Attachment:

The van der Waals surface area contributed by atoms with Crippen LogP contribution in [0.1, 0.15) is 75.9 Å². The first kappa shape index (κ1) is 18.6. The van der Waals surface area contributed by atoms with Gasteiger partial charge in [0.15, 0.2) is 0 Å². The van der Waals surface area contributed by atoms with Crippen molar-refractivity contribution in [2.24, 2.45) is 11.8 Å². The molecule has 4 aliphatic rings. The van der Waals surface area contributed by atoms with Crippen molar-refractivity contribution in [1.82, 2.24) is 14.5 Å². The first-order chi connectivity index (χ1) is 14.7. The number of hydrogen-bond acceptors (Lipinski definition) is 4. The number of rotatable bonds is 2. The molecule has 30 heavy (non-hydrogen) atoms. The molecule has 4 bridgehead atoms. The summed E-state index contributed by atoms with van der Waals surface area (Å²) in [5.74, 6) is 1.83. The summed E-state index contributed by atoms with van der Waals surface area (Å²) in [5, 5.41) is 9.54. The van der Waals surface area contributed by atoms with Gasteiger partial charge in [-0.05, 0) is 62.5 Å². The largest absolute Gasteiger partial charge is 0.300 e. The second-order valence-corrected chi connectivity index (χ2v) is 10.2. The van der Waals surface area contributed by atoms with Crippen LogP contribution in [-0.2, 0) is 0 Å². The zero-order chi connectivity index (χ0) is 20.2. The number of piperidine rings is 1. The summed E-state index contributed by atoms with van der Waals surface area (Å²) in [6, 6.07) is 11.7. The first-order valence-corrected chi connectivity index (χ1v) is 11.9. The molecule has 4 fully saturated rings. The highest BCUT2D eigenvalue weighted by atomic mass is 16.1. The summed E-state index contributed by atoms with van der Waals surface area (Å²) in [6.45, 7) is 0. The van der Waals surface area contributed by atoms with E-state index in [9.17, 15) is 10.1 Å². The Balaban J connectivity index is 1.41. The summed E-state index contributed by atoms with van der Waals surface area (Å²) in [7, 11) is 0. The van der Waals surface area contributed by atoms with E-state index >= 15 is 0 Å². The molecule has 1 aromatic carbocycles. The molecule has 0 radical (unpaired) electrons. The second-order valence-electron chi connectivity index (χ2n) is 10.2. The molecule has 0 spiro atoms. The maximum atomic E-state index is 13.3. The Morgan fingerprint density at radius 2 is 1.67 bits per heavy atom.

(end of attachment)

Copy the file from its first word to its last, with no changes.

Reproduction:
The van der Waals surface area contributed by atoms with Crippen LogP contribution in [0.1, 0.15) is 75.9 Å². The first kappa shape index (κ1) is 18.6. The van der Waals surface area contributed by atoms with Gasteiger partial charge in [0.15, 0.2) is 0 Å². The van der Waals surface area contributed by atoms with Crippen molar-refractivity contribution in [2.24, 2.45) is 11.8 Å². The molecule has 4 aliphatic rings. The van der Waals surface area contributed by atoms with Crippen molar-refractivity contribution in [1.82, 2.24) is 14.5 Å². The first-order chi connectivity index (χ1) is 14.7. The number of hydrogen-bond acceptors (Lipinski definition) is 4. The number of rotatable bonds is 2. The molecule has 30 heavy (non-hydrogen) atoms. The molecule has 4 bridgehead atoms. The summed E-state index contributed by atoms with van der Waals surface area (Å²) in [5.74, 6) is 1.83. The summed E-state index contributed by atoms with van der Waals surface area (Å²) in [5, 5.41) is 9.54. The van der Waals surface area contributed by atoms with Gasteiger partial charge in [-0.05, 0) is 62.5 Å². The largest absolute Gasteiger partial charge is 0.300 e. The second-order valence-corrected chi connectivity index (χ2v) is 10.2. The van der Waals surface area contributed by atoms with Crippen LogP contribution in [-0.2, 0) is 0 Å². The zero-order chi connectivity index (χ0) is 20.2. The number of piperidine rings is 1. The summed E-state index contributed by atoms with van der Waals surface area (Å²) in [6, 6.07) is 11.7. The first-order valence-corrected chi connectivity index (χ1v) is 11.9. The molecule has 4 fully saturated rings. The highest BCUT2D eigenvalue weighted by atomic mass is 16.1. The summed E-state index contributed by atoms with van der Waals surface area (Å²) in [6.45, 7) is 0. The van der Waals surface area contributed by atoms with E-state index in [9.17, 15) is 10.1 Å². The Balaban J connectivity index is 1.41. The summed E-state index contributed by atoms with van der Waals surface area (Å²) in [7, 11) is 0. The van der Waals surface area contributed by atoms with E-state index >= 15 is 0 Å². The molecule has 1 aromatic carbocycles. The molecule has 0 radical (unpaired) electrons. The second-order valence-electron chi connectivity index (χ2n) is 10.2. The molecule has 0 spiro atoms. The maximum atomic E-state index is 13.3. The Morgan fingerprint density at radius 2 is 1.67 bits per heavy atom.